Older People’s Quality of Life questionnaire, 35 questions

OPQOL-35-SF:

Swiss French version of the OPQOL-35 questionnaire

PABAK:

Prevalence-adjusted bias-adjusted kappa

PCA:

Principal component analysis

QoL:

Quality of life

REDCap:

Research Electronic Data Capture

TV:

Transformed values

UN:

United Nations

VAS:

Visual Analogue Scale

WHO:

World Health Organisation

WHOQOL-AGE:

World Health Organisation Quality of Life in the ageing population questionnaire

WHOQOL-OLD:

World Health Organisation Quality of Life in older people questionnaire

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Acknowledgements

We would like to thank Aurélie Bütikofer and Lorène Rausis for their contribution to recruitment and data collection in the first stage of the study, as well as all the experts who participated in this study.

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Authors and Affiliations

Authors

Contributions

AGMH: conception and design, interpretation, drafting the article, critical revision, and final approval. CM: collection and interpretation of the data, and final approval. RH: statistical analysis, and final approval. SC: collection and interpretation of the data, statistical analysis, critical revision of the article, and final approval. All authors read and approved the final manuscript.

Corresponding author

Correspondence to Sophie Carrard.

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This study was approved by the Swissethics committee (project 38/14). All participants received an information letter and signed an informed consent.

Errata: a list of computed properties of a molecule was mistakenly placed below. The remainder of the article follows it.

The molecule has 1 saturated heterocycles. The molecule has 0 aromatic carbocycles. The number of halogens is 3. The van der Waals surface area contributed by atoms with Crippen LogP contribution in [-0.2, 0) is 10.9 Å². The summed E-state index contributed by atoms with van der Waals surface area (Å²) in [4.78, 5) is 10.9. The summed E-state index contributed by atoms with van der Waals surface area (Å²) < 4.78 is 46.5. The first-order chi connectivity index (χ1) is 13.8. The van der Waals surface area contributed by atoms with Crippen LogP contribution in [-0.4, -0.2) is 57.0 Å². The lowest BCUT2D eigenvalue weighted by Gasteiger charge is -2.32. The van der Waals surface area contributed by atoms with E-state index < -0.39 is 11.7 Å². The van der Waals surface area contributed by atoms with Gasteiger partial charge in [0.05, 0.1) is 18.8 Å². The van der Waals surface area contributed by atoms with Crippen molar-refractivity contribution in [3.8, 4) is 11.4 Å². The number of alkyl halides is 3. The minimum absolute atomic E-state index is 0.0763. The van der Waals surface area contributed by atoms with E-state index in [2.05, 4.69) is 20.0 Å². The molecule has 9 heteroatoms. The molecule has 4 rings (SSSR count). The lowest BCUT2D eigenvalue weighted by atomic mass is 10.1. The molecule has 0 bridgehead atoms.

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Supplementary Information

Additional file 1

. Older People Quality of Life Questionnaire 35 Swiss French Version (OPQOL-35-SF) used in the current study. Translated OPQOL-35 in Swiss French

Additional file 2

. Score conversions. Table displaying the equation of the conversion of the score of the questionnaires to meet the range of scores of the OPQOL.

Additional file 3

. Principal Component Analysis (test). Table displaying the detailed results of the PCA for the test

Additional file 4

. Principal Component Analysis (retest). Table displaying the detailed results of the PCA for the retest

Additional file 5

. Final Version of Older People Quality of Life Questionnaire 35 Swiss French translation (OPQOL-35-SF). OPQOL-35-SF resulting from the study

Additional file 6

. Cohen’s kappa and prevalence-adjusted bias-adjusted kappa (PABAK). Table displaying the detailed results of the Cohen’s kappa and PABAK separated for the total sample and the reduced sample

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Carrard, S., Mooser, C., Hilfiker, R. et al. Evaluation of the psychometric properties of the Swiss French version of the Older People’s Quality of Life questionnaire (OPQOL-35-SF). Health Qual Life Outcomes 20, 43 (2022). https://doi.org/10.1186/s12955-022-01950-w

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  • DOI: https://doi.org/10.1186/s12955-022-01950-w

Keywords

  • Older people
  • Quality of life
  • Questionnaire
  • Psychometric properties